The ink only dried on BlackRock’s acquisition of MGPA in October, but already part of the largest asset on the former Asia- and Europe-focused private equity real estate firm’s books has been put into play.
Last month, it emerged that BlackRock had sold the 305-room Westin hotel that occupies the upper levels of Asia Square Tower 2 in Singapore. That Westin is part of the two-tower, S$2.9 billion (€1.7 billion; $2.3 billion) Asia Square development, which accounts for half of MGPA Asia Fund III’s committed capital.
It comes as little surprise that a shift in ownership has attracted attention. Sure enough, news of the sale of the 305-room hotel for an estimated S$468 million to Japanese developer Daisho Group hit the Singaporean press. It also prompted PERE to ask John Saunders, BlackRock’s managing director for Asia, what selling 25 percent of Tower 2’s square footage means for the firm’s plans to sell the rest.
According to Saunders, the possibility of selling off the hotel but leaving the office element off the table always was an option. In Asia, it actually is common practice.
“Our view was, if you leave a hotel connected to the office and exit in a lump sum, that’s not necessarily the highest value [for the assets],” Saunders explained. “What tends to happen is you get investors that are more interested in the office component and just take the hotel as an add-on.”
While strata-selling hotels is not a common practice in the West, Asia has many large, mixed-used developments and buyers are accustomed to it. Indeed, experts such as Nick Crockett, executive director at CBRE’s capital advisory unit, said having a co-owner should not make a difference to institutional buyers in the future. Furthermore, it frees BlackRock and future investors from running the operating business of a hotel, he pointed out.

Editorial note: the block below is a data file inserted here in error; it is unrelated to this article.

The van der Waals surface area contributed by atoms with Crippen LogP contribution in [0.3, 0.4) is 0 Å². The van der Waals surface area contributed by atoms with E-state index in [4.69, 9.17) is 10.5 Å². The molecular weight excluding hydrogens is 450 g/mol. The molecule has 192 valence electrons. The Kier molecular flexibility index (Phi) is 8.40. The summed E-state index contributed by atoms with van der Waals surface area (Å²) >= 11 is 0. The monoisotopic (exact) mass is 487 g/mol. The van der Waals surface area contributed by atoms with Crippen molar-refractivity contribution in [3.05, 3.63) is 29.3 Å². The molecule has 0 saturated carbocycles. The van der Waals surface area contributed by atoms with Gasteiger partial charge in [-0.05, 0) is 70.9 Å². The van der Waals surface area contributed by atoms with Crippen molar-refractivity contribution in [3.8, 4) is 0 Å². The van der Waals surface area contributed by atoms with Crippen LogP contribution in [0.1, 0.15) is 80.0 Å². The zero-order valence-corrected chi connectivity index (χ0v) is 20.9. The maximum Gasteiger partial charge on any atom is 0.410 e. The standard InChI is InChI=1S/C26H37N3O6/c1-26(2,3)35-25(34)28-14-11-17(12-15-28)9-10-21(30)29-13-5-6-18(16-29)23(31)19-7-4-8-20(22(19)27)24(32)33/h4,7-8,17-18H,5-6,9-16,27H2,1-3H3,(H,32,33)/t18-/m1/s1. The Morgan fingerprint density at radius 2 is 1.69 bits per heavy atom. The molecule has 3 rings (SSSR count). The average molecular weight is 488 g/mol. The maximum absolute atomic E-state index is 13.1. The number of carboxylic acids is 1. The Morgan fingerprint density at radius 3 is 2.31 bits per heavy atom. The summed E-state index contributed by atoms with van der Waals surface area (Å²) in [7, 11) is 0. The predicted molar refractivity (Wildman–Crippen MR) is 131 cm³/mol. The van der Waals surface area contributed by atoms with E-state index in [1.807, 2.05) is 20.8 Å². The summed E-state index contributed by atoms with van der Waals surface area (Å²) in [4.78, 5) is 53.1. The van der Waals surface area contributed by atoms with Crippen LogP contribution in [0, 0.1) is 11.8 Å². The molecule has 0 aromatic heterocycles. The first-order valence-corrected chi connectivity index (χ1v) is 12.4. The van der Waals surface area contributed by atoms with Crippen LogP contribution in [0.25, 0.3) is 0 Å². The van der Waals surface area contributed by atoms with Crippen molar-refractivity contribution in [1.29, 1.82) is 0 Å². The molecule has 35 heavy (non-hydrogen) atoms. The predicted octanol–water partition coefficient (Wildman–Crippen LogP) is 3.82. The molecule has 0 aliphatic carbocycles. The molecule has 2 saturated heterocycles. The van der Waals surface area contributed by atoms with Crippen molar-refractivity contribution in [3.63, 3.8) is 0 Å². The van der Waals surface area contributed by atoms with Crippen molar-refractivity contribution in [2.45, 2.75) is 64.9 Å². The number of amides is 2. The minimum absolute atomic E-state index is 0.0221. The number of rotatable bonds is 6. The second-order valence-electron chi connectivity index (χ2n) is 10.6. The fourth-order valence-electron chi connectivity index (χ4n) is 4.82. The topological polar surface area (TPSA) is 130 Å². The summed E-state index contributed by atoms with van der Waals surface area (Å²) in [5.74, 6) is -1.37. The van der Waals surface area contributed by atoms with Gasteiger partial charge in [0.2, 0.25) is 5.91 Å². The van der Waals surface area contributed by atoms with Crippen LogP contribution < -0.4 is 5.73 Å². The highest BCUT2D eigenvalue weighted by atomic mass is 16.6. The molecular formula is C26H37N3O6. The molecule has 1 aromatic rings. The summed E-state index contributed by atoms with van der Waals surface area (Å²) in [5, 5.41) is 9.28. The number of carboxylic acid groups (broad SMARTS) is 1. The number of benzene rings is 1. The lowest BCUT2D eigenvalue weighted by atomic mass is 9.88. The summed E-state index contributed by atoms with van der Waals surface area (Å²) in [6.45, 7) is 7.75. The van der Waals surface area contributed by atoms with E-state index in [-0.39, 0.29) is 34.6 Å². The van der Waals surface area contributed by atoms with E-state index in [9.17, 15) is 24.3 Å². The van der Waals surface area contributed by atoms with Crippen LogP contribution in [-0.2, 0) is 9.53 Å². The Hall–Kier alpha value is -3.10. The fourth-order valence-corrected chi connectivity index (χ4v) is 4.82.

In the near term, though, BlackRock has no plans to exit the remainder of the Asia Square development. With both towers having completed construction and now 90 percent and 50 percent leased, the firm is focused on leasing and managing the asset, though Saunders said buyers for Singaporean office assets are not hard to come by, given the market’s limited supply.
According to research by Jones Lang LaSalle, however, the Singaporean office rental market is still down about 42 percent from its peak in 2008. MGPA bought the land under the Asia Square development at a historically high price, and one Singapore-based source speculated that BlackRock probably will be able to get just its principle equity back “with some little return” when the towers eventually are sold. “Singapore rents are not where they were last cycle, which [BlackRock] would have needed to blow the lights out,” he added.
Still, Saunders pointed out that the economic downturn brought an unexpected blessing: it dramatically reduced the cost of construction. Though he would not disclose return details, he added: “People would be very surprised to know the numbers. It’s a very solid performing asset.”